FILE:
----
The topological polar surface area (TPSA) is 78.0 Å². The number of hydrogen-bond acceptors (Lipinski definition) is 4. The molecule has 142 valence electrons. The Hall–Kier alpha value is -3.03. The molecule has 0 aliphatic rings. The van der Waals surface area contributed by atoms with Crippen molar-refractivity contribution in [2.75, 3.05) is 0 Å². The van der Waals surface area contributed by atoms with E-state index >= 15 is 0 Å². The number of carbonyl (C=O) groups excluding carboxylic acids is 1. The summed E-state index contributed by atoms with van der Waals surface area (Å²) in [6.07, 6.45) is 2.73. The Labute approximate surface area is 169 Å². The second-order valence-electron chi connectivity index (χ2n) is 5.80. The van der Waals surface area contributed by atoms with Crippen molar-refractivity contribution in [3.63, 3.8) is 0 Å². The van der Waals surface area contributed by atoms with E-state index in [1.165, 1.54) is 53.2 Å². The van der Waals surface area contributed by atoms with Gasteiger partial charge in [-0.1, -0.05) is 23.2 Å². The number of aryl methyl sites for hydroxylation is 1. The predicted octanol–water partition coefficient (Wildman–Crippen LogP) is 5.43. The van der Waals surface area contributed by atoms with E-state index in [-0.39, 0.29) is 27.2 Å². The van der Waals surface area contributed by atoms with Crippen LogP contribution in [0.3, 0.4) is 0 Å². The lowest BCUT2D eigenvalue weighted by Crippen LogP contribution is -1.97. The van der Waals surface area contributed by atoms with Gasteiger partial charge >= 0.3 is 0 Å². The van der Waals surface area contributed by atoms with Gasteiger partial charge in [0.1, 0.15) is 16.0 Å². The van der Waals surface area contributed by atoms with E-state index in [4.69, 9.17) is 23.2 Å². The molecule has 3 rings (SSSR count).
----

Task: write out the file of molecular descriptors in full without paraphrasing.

The topological polar surface area (TPSA) is 78.0 Å². The number of hydrogen-bond acceptors (Lipinski definition) is 4. The molecule has 142 valence electrons. The Hall–Kier alpha value is -3.03. The molecule has 0 aliphatic rings. The van der Waals surface area contributed by atoms with Crippen molar-refractivity contribution in [2.75, 3.05) is 0 Å². The van der Waals surface area contributed by atoms with E-state index >= 15 is 0 Å². The number of carbonyl (C=O) groups excluding carboxylic acids is 1. The summed E-state index contributed by atoms with van der Waals surface area (Å²) in [6.07, 6.45) is 2.73. The Labute approximate surface area is 169 Å². The second-order valence-electron chi connectivity index (χ2n) is 5.80. The van der Waals surface area contributed by atoms with Crippen molar-refractivity contribution in [3.63, 3.8) is 0 Å². The van der Waals surface area contributed by atoms with E-state index in [1.165, 1.54) is 53.2 Å². The van der Waals surface area contributed by atoms with Gasteiger partial charge in [-0.1, -0.05) is 23.2 Å². The number of aryl methyl sites for hydroxylation is 1. The predicted octanol–water partition coefficient (Wildman–Crippen LogP) is 5.43. The van der Waals surface area contributed by atoms with E-state index in [-0.39, 0.29) is 27.2 Å². The van der Waals surface area contributed by atoms with Crippen LogP contribution in [0.3, 0.4) is 0 Å². The lowest BCUT2D eigenvalue weighted by Crippen LogP contribution is -1.97. The van der Waals surface area contributed by atoms with Gasteiger partial charge >= 0.3 is 0 Å². The van der Waals surface area contributed by atoms with Gasteiger partial charge in [0.1, 0.15) is 16.0 Å². The van der Waals surface area contributed by atoms with E-state index in [4.69, 9.17) is 23.2 Å². The molecule has 3 rings (SSSR count).